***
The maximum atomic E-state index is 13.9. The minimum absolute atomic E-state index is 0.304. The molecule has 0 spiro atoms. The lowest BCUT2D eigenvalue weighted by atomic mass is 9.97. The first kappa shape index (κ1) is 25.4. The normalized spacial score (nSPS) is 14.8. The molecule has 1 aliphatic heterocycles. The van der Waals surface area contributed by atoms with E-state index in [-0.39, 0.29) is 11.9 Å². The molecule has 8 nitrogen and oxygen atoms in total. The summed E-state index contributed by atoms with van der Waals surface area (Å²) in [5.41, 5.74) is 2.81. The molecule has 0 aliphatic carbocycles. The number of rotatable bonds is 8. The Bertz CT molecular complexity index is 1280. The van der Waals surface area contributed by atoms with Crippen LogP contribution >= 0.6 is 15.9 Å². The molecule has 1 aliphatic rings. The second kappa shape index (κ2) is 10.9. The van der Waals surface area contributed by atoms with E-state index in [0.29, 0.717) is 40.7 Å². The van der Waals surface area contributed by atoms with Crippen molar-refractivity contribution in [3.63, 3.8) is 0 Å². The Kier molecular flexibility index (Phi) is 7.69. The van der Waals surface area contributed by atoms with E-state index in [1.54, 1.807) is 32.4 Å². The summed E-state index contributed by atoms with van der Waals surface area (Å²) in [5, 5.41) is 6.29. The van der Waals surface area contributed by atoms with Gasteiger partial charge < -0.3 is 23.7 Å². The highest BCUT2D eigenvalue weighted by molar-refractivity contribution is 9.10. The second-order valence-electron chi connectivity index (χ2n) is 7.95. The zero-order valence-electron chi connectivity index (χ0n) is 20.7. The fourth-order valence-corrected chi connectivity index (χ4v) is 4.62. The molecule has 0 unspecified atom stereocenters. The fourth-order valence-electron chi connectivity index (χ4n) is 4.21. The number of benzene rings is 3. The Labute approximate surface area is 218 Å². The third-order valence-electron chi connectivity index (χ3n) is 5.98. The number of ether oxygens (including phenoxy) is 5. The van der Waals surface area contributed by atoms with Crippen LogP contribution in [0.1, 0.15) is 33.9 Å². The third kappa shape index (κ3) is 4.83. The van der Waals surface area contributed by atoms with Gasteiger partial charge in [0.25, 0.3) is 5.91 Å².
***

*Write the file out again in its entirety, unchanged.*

The maximum atomic E-state index is 13.9. The minimum absolute atomic E-state index is 0.304. The molecule has 0 spiro atoms. The lowest BCUT2D eigenvalue weighted by atomic mass is 9.97. The first kappa shape index (κ1) is 25.4. The normalized spacial score (nSPS) is 14.8. The molecule has 1 aliphatic heterocycles. The van der Waals surface area contributed by atoms with E-state index in [-0.39, 0.29) is 11.9 Å². The molecule has 8 nitrogen and oxygen atoms in total. The summed E-state index contributed by atoms with van der Waals surface area (Å²) in [5.41, 5.74) is 2.81. The molecule has 0 aliphatic carbocycles. The number of rotatable bonds is 8. The Bertz CT molecular complexity index is 1280. The van der Waals surface area contributed by atoms with Crippen LogP contribution >= 0.6 is 15.9 Å². The molecule has 1 aliphatic rings. The second kappa shape index (κ2) is 10.9. The van der Waals surface area contributed by atoms with E-state index in [0.29, 0.717) is 40.7 Å². The van der Waals surface area contributed by atoms with Crippen molar-refractivity contribution in [3.63, 3.8) is 0 Å². The Kier molecular flexibility index (Phi) is 7.69. The van der Waals surface area contributed by atoms with E-state index in [1.54, 1.807) is 32.4 Å². The summed E-state index contributed by atoms with van der Waals surface area (Å²) in [5, 5.41) is 6.29. The van der Waals surface area contributed by atoms with Gasteiger partial charge < -0.3 is 23.7 Å². The highest BCUT2D eigenvalue weighted by molar-refractivity contribution is 9.10. The second-order valence-electron chi connectivity index (χ2n) is 7.95. The zero-order valence-electron chi connectivity index (χ0n) is 20.7. The fourth-order valence-corrected chi connectivity index (χ4v) is 4.62. The molecule has 0 unspecified atom stereocenters. The fourth-order valence-electron chi connectivity index (χ4n) is 4.21. The number of benzene rings is 3. The Labute approximate surface area is 218 Å². The third-order valence-electron chi connectivity index (χ3n) is 5.98. The number of ether oxygens (including phenoxy) is 5. The van der Waals surface area contributed by atoms with Crippen LogP contribution in [0.1, 0.15) is 33.9 Å². The third kappa shape index (κ3) is 4.83. The van der Waals surface area contributed by atoms with Gasteiger partial charge in [0.25, 0.3) is 5.91 Å².